- Baron, Jonathan & Kemp, Simon, 2004. "Support for trade restrictions, attitudes, and understanding of comparative advantage," Journal of Economic Psychology, Elsevier, vol. 25(5), pages 565-580, October.
- Sears, David O. & Funk, Carolyn L., 1990. "The limited effect of economic self-interest on the political attitudes of the mass public," Journal of Behavioral Economics, Elsevier, vol. 19(3), pages 247-271.
- Gebhard Kirchgässner, 2004.
"(Why) Are Economists Different?,"
University of St. Gallen Department of Economics working paper series 2004
2004-18, Department of Economics, University of St. Gallen.
- Christandl, Fabian & Fetchenhauer, Detlef, 2009. "How laypeople and experts misperceive the effect of economic growth," Journal of Economic Psychology, Elsevier, vol. 30(3), pages 381-392, June.
- Walstad, William B. & Rebeck, Ken, 2002. "Assessing the economic knowledge and economic opinions of adults," The Quarterly Review of Economics and Finance, Elsevier, vol. 42(5), pages 921-935.
- Bryan Caplan, 2002. "Systematically Biased Beliefs About Economics: Robust Evidence of Judgemental Anomalies from the Survey of Americans and Economists on the Economy," Economic Journal, Royal Economic Society, vol. 112(479), pages 433-458, April.
- Williamson, Maureen R. & Wearing, Alexander J., 1996. "Lay people's cognitive models of the economy," Journal of Economic Psychology, Elsevier, vol. 17(1), pages 3-38, February.
- Haferkamp, Alexandra & Fetchenhauer, Detlef & Belschak, Frank & Enste, Dominik, 2009. "Efficiency versus fairness: The evaluation of labor market policies by economists and laypeople," Journal of Economic Psychology, Elsevier, vol. 30(4), pages 527-539, August.
- McCaffery, Edward J. & Baron, Jonathan, 2003. "The Humpty Dumpty blues: Disaggregation bias in the evaluation of tax systems," Organizational Behavior and Human Decision Processes, Elsevier, vol. 91(2), pages 230-242, July.
- Eriksen, Knut & Fallan, Lars, 1996. "Tax knowledge and attitudes towards taxation; A report on a quasi-experiment," Journal of Economic Psychology, Elsevier, vol. 17(3), pages 387-402, June.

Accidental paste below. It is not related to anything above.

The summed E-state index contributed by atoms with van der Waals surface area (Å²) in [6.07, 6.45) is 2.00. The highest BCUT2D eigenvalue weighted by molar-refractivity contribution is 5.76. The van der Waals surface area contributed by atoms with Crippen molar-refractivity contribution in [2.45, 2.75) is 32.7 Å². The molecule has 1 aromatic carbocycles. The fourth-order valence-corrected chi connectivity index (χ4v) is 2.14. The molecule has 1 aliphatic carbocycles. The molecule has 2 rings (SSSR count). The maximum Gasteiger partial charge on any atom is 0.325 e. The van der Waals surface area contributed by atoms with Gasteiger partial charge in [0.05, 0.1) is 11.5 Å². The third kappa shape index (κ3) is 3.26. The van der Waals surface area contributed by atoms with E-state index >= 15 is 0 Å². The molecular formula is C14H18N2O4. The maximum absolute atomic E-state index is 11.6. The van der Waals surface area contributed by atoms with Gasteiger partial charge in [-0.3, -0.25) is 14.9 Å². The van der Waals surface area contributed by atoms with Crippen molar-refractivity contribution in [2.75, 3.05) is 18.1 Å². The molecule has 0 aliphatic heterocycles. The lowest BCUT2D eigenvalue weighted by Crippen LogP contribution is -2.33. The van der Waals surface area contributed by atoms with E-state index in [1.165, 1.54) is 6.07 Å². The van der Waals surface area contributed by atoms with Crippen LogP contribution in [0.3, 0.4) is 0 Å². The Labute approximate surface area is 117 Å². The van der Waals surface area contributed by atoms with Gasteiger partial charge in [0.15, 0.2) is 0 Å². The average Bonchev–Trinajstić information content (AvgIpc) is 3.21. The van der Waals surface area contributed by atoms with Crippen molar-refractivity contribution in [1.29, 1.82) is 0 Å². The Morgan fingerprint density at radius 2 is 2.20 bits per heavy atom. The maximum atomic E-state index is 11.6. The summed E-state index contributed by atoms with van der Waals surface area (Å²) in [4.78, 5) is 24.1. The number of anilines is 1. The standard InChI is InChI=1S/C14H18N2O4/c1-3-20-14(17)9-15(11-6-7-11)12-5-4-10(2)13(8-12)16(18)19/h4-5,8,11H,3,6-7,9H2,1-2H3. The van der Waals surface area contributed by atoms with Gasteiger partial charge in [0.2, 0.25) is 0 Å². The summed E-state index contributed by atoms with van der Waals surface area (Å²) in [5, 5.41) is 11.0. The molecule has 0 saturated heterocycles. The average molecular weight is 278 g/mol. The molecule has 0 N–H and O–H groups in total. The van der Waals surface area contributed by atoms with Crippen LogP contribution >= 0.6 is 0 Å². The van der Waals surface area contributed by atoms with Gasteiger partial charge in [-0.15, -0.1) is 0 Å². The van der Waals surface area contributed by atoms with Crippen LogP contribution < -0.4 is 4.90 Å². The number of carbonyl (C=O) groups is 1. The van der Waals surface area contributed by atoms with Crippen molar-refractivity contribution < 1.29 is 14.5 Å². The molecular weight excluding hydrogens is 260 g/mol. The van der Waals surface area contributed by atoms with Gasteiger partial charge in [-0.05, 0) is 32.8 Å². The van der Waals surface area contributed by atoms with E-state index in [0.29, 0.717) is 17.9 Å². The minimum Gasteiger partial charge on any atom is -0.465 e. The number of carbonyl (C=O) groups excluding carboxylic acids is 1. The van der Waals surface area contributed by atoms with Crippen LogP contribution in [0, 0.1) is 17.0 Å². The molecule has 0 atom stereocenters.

- Sam Allgood & William B. Walstad, 1999. "What Do College Seniors Know about Economics?," American Economic Review, American Economic Association, vol. 89(2), pages 350-354, May.
- William B. Walstad & Ken Rebeck, 2001. "Assessing the Economic Understanding of U.S. High School Students," American Economic Review, American Economic Association, vol. 91(2), pages 452-457, May.
- Scheve, Kenneth F. & Slaughter, Matthew J., 2001. "What determines individual trade-policy preferences?," Journal of International Economics, Elsevier, vol. 54(2), pages 267-292, August.
- William B. Walstad & Stephen Buckles, 2008. "The National Assessment of Educational Progress in Economics: Findings for General Economics," American Economic Review, American Economic Association, vol. 98(2), pages 541-546, May.
- Samuelson, William & Zeckhauser, Richard, 1988. "Status Quo Bias in Decision Making," Journal of Risk and Uncertainty, Springer, vol. 1(1), pages 7-59, March.
- Carl Davidson & Steve Matusz & Doug Nelson, 2006. "Fairness and the Political Economy of Trade," The World Economy, Wiley Blackwell, vol. 29(8), pages 989-1004, 08.
- Read, Daniel & Loewenstein, George & Rabin, Matthew, 1999. "Choice Bracketing," Journal of Risk and Uncertainty, Springer, vol. 19(1-3), pages 171-197, December.
- Bryan Caplan, 2007. "Introduction to The Myth of the Rational Voter: Why Democracies Choose Bad Policies," Introductory Chapters, in: The Myth of the Rational Voter: Why Democracies Choose Bad Policies Princeton University Press.
When requesting a correction, please mention this item's handle: RePEc:eee:joepsy:v:32:y:2011:i:5:p:662-671. See general information about how to correct material in RePEc.
For technical questions regarding this item, or to correct its authors, title, abstract, bibliographic or download information, contact: (Shamier, Wendy)
If references are entirely missing, you can add them using this form.